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warning, contrarian opinion:

when i have questions about why something is, i try to examine people's incentives and doing this i've found I can usually figure things out. with this in mind, here's a speculative perspective to why dev conferences are expensive.

why do speakers speak? The most attractive speakers are super busy with their projects, and they're the most visibly good at what they do so they're at the tip-top compensation. Speakers speak because it gets them visibility - it helps them recruit, it helps them network, it helps build their company brand.

Ever notice how the speakers always have private speaker-only lunch rooms, and speaker-only bar events? Its because the speakers have less interest in networking with the masses. Being a speaker is a decent signal for being among the highest value people in the room. the speakers want to network with other speakers.

Altruism is a motivator, but I speculate, much less of one. If you're speaking at conferences "for the good of the people", you're probably not busy enough, and it will slow down as you become busy, unless it also provides something you need. so as a speaker grows his credibility, he tends to become less interested in the actual conference, perhaps a bit jaded even.

Why do tickets cost much? Most tickets are expensable. The market for headliner speakers drives competitive comp. A first-class venue in vegas will draw a bigger crowd, even if its just people who want to party for a week. More tickets = bigger conference.

This is why you go see Douglas Crawford speak to a room full of experienced developers and he gives some high-school level talk about "javascript the good parts". We get it man, the whole room owns your book. But we're all still at the conference, even if most of us don't realize that while we're wishing to learn something from the headliners, all we actually bought was a ticket to be in a room with them.




Ever notice how the speakers always have private speaker-only lunch rooms, and speaker-only bar events? Its because the speakers have less interest in networking with the masses. Being a speaker is a decent signal for being among the highest value people in the room. the speakers want to network with other speakers.

No actually. I don't. I speak at a fair number of conferences and I have had that experience a grand total of once.... and it felt very strange and "wrong". I remember several of us talking about how weird it was that we were isolated from the rest of the folk by the conference organisers (this was a French conference - maybe they generally do it differently there).

Occasional a single speaker dinner maybe - but that's it.


> Ever notice how the speakers always have private speaker-only lunch rooms [...]

Most speakers are people too, you know. :)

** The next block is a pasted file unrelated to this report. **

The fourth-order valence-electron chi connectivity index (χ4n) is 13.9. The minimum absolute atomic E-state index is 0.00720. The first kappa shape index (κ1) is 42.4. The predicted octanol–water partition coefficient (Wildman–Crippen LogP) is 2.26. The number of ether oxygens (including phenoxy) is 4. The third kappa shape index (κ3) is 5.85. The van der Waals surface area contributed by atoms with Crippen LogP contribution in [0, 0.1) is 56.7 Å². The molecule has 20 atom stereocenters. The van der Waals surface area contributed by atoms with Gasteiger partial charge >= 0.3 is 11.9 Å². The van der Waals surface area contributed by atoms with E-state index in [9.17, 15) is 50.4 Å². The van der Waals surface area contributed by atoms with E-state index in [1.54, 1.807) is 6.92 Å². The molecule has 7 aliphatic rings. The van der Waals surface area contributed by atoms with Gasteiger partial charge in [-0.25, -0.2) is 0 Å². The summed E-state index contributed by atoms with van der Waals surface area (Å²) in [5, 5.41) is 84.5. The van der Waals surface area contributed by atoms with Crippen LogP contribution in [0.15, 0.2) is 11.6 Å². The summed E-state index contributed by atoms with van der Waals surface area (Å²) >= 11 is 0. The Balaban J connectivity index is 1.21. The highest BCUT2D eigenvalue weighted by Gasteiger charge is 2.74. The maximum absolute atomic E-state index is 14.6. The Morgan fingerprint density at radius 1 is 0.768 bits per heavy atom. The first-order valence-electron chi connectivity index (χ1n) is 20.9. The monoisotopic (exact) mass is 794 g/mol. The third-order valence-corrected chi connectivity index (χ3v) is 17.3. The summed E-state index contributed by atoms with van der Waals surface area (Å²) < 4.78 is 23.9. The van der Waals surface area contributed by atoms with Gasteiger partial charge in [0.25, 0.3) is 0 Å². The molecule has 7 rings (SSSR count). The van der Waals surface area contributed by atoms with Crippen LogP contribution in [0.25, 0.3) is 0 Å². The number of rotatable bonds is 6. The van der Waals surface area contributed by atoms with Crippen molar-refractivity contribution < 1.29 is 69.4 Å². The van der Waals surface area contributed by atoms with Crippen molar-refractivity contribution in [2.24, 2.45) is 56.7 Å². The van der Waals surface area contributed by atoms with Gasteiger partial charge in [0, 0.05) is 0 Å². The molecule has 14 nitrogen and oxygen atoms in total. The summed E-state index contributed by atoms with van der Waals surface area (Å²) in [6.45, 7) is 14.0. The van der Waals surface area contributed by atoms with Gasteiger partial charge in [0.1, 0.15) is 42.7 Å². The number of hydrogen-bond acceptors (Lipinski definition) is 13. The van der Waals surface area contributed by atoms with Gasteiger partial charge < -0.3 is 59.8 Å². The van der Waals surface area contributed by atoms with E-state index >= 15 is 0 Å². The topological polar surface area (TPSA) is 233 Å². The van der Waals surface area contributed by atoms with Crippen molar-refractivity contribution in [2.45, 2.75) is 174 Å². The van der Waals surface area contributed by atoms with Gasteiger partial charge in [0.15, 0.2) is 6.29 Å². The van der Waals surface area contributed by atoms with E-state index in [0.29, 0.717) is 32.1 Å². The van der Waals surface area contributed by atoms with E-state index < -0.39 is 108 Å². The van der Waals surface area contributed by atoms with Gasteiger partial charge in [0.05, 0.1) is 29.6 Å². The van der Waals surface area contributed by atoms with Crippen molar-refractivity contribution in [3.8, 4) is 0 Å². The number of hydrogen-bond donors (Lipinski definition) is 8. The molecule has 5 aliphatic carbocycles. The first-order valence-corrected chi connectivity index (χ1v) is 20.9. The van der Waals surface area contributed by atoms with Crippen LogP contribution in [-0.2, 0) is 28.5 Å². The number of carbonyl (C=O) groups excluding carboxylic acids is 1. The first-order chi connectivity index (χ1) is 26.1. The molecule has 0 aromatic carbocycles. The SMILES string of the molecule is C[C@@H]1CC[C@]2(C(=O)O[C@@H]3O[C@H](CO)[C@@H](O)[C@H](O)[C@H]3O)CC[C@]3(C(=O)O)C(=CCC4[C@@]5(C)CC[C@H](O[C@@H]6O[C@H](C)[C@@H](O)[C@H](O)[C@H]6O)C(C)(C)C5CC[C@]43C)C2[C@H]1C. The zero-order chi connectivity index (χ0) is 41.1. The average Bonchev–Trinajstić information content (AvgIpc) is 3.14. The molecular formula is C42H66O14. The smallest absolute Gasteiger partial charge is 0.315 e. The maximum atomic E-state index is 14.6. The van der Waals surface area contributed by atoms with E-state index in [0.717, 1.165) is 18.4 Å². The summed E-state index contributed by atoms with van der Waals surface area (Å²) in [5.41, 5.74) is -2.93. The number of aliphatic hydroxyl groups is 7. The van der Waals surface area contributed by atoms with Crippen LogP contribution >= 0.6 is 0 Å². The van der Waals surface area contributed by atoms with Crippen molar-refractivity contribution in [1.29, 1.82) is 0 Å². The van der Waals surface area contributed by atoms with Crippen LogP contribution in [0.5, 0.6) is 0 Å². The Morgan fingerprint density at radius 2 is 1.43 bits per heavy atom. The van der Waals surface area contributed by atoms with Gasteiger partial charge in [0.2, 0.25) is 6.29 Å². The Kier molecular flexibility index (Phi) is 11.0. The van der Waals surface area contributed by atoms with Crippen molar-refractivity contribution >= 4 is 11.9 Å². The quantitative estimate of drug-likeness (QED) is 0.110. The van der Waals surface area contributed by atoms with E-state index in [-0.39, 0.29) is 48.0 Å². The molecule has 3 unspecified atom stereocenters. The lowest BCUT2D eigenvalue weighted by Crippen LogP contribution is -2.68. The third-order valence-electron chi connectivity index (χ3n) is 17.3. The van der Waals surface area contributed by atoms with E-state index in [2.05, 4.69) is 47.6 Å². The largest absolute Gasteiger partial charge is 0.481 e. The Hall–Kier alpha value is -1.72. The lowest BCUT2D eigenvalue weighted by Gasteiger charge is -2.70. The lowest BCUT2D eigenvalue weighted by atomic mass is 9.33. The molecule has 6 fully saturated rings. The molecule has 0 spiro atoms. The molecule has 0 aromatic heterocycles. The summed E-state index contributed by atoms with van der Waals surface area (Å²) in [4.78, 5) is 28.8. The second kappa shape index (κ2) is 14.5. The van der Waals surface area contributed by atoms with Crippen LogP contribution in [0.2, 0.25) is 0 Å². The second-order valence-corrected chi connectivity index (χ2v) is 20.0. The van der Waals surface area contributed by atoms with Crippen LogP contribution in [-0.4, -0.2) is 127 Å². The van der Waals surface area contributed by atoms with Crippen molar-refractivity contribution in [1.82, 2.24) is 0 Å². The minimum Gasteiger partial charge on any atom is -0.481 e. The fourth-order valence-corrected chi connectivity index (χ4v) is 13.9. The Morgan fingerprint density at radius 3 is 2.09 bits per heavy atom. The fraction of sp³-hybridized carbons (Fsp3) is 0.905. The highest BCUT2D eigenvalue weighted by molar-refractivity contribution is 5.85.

It may depend a lot on the kind of event to which you're going--but certainly within the Free/Open Source conference world (from community- to corporate-organised events) my experience* is that most speakers don't see themselves as "above and separate" from attendees.

While events might have a speaker room it's generally used to grab a quick snack, stash some gear, find an organiser, make last minute presentation changes or as a quiet spot to get some work done in the middle of the madness. :)

And generally a speaker-only dinner or bar event is created by the event organisers as a token of appreciation for the speakers.

> the speakers want to network with other speakers. In general the speakers want to network with anyone interesting/useful, speaker or not.

Two recommendations:

1) If you enjoy or don't enjoy a presentation please give concrete feedback. Either in person or via a conference feedback mechanism. It really helps to know what's working and what needs further improvement. And it's a good first point of contact for networking.

2) Apply to become a speaker! Start from somewhere small (or not) and go from there. It's too easy to convince yourself you've got nothing people want to hear. A few years I started with speaking at a local evening event in a town in New Zealand--this year I'll be speaking and running an extremely well received workshop at OSCON for the third year in a row.

* Blatant plug:

If you are going to be at OSCON (the O'Reilly Open Source Convention in Portland, Oregon) in July and want to learn how to get started with the Arduino consider attending my "Get Started with the Arduino - A Hands-On Introductory Workshop" http://www.oscon.com/oscon2012/public/schedule/detail/23941. In the previous two years we've introduced about sixty people to the awesome & fun world of Arduino. It's also been one of the highest rated tutorials at the conference for both years which makes me think I must be doing something right. :)

Also, if you're interested in creating Android accessories with the Arduino you should also check out my "Arduino & Handbag: Create Android Accessories Without Android Code" presentation: http://www.oscon.com/oscon2012/public/schedule/detail/23946

And apparently if you use this promotion code you'll get 20% of registration for the conference: OS12FOS

/end blatant plug :)




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